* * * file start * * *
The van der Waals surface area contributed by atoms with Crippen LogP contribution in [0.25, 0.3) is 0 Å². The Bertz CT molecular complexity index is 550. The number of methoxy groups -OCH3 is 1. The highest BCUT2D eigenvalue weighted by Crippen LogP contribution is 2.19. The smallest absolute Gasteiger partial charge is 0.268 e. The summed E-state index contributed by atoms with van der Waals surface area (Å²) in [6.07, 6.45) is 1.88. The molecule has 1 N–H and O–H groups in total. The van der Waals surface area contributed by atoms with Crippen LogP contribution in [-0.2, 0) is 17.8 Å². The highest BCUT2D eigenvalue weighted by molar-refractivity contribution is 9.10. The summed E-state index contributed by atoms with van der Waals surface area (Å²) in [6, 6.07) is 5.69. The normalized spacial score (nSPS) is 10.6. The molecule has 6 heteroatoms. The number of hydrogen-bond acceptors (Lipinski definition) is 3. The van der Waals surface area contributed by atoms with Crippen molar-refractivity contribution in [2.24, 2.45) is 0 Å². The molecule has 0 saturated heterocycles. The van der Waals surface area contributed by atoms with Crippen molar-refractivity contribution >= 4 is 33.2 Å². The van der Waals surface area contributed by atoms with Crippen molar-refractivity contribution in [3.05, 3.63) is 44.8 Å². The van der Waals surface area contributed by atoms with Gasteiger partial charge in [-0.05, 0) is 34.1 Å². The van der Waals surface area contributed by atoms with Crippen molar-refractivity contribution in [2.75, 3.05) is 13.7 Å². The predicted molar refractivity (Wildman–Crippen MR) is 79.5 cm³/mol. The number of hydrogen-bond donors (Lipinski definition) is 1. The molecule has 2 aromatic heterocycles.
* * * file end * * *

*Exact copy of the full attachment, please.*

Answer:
The van der Waals surface area contributed by atoms with Crippen LogP contribution in [0.25, 0.3) is 0 Å². The Bertz CT molecular complexity index is 550. The number of methoxy groups -OCH3 is 1. The highest BCUT2D eigenvalue weighted by Crippen LogP contribution is 2.19. The smallest absolute Gasteiger partial charge is 0.268 e. The summed E-state index contributed by atoms with van der Waals surface area (Å²) in [6.07, 6.45) is 1.88. The molecule has 1 N–H and O–H groups in total. The van der Waals surface area contributed by atoms with Crippen LogP contribution in [-0.2, 0) is 17.8 Å². The highest BCUT2D eigenvalue weighted by molar-refractivity contribution is 9.10. The summed E-state index contributed by atoms with van der Waals surface area (Å²) in [6, 6.07) is 5.69. The normalized spacial score (nSPS) is 10.6. The molecule has 6 heteroatoms. The number of hydrogen-bond acceptors (Lipinski definition) is 3. The van der Waals surface area contributed by atoms with Crippen molar-refractivity contribution in [2.24, 2.45) is 0 Å². The molecule has 0 saturated heterocycles. The van der Waals surface area contributed by atoms with Crippen molar-refractivity contribution >= 4 is 33.2 Å². The van der Waals surface area contributed by atoms with Crippen molar-refractivity contribution in [3.05, 3.63) is 44.8 Å². The van der Waals surface area contributed by atoms with Gasteiger partial charge in [-0.05, 0) is 34.1 Å². The van der Waals surface area contributed by atoms with Crippen molar-refractivity contribution in [2.75, 3.05) is 13.7 Å². The predicted molar refractivity (Wildman–Crippen MR) is 79.5 cm³/mol. The number of hydrogen-bond donors (Lipinski definition) is 1. The molecule has 2 aromatic heterocycles.